Researchers within the Pratt School of Engineering and the Duke Cancer Institute have designed a new nanoparticle--molecules tiny even by microscopic standards--that may offer the key to improved treatments for a variety of cancers. Ashutosh Chilkoti, professor of Biomedical Engineering and other Duke faculty in the Medical School and DCI found that their nanoparticles beat the current “gold standard” molecule used to deliver treatment for breast and prostate cancer. Their findings will be published in a coming issue of Nature Communication.
They used these nanoparticles to make paclitaxel, a commonly used cancer drug, more soluble and to last longer in the body upon injection. “Paclitaxel has many benefits, but the problem is it’s very hydrophobic, or unable to dissolve in water. It’s also a small molecule so its cleared rapidly cleared from the body, which severely limits its effectiveness”, lead author Jayanta Bhattacharyya said. Chilkoti’s team used their nanoparticles to package paclitaxel into a fully water soluble and long circulating format.
They then tested the effectiveness of their paclitaxel nanoparticles in mice with aggressive forms of prostate and breast cancer, comparing the results of this treatment to mice treated with Abraxane, the clinical gold standard for Paclitaxel delivery. Abraxane is made of Paclitaxel mixed with albumin —the most prevalent protein in blood— and reconstituted into nanoparticles. “Abraxane has many benefits for cancer treatment, but the problem is the drug is physically bound to human serum albumin, and these nanoparticles are not stable in blood and are nonspecifically absorbed by different tissues”, Bhattacharyya said.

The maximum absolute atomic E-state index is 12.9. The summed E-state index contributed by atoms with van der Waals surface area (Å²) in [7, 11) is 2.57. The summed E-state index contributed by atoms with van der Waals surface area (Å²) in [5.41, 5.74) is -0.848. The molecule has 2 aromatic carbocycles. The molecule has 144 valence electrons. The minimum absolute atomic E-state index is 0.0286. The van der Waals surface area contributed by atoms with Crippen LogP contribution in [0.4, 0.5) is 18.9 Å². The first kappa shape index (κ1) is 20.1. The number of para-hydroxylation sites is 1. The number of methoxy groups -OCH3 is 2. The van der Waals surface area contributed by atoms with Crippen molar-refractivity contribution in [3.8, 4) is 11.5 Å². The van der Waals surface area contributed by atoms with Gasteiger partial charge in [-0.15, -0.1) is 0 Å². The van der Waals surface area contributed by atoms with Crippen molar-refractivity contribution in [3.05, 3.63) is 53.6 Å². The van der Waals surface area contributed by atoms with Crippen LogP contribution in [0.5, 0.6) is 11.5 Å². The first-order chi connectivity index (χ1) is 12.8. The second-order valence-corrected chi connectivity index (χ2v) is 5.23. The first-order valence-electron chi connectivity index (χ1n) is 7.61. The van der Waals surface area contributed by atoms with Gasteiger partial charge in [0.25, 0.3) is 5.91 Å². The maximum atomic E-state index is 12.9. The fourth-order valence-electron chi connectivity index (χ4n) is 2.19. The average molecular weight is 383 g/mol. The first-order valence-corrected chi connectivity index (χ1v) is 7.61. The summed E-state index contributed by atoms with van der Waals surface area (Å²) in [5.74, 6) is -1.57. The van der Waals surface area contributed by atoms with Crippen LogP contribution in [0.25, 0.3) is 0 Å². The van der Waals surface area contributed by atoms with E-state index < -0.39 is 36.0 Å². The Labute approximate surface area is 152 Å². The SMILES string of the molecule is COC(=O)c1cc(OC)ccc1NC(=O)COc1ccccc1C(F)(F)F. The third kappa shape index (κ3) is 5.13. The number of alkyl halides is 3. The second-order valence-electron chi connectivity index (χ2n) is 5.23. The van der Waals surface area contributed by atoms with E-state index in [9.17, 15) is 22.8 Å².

The results were stunning. While cancer growth continued mice treated with Abraxane, most of the mice treated with the Duke nanoparticles experienced near-complete regression of their tumors. All of the mice with prostate cancer, and three-fourths the mice with breast cancer who received this new nanoparticle survived the full length of the experiment--weeks longer than any of the mice receiving the treatment with Abraxane.
“These results are extremely promising for two reasons,” said Ashutosh Chilkoti, PhD, leader of the Chilkoti Group at Duke Biomedical Engineering and a co-author in the study. “First, in a head-to-head contest Duke nanoparticles beat out a current FDA-approved gold standard for cancer therapy. Second, this methodology can be used to package any drug and make it water soluble.” This versatility could allow the nanoparticle formulation to improve treatment for a variety of cancers.
“Our next step is to explore ways to move this into the clinic, working with clinicians in the DCI,” Chilkoti said. “We also want expand upon the range of drugs whose effectiveness could be improved by this technology – many of the next generation cancer drugs are, like Paclitaxel, quite hydrophobic, so this technology should prove useful for the many new drugs coming out of the clinical pipeline.”
For more on nanoparticles, visit Pratt School of Engineering.
photo caption: Ashutosh Chilkoti, PhD, and Jayanta Bhattacharyya , PhD, observe a 96-well plate to quantify the elastin-like polypeptide (ELP) present in a solution.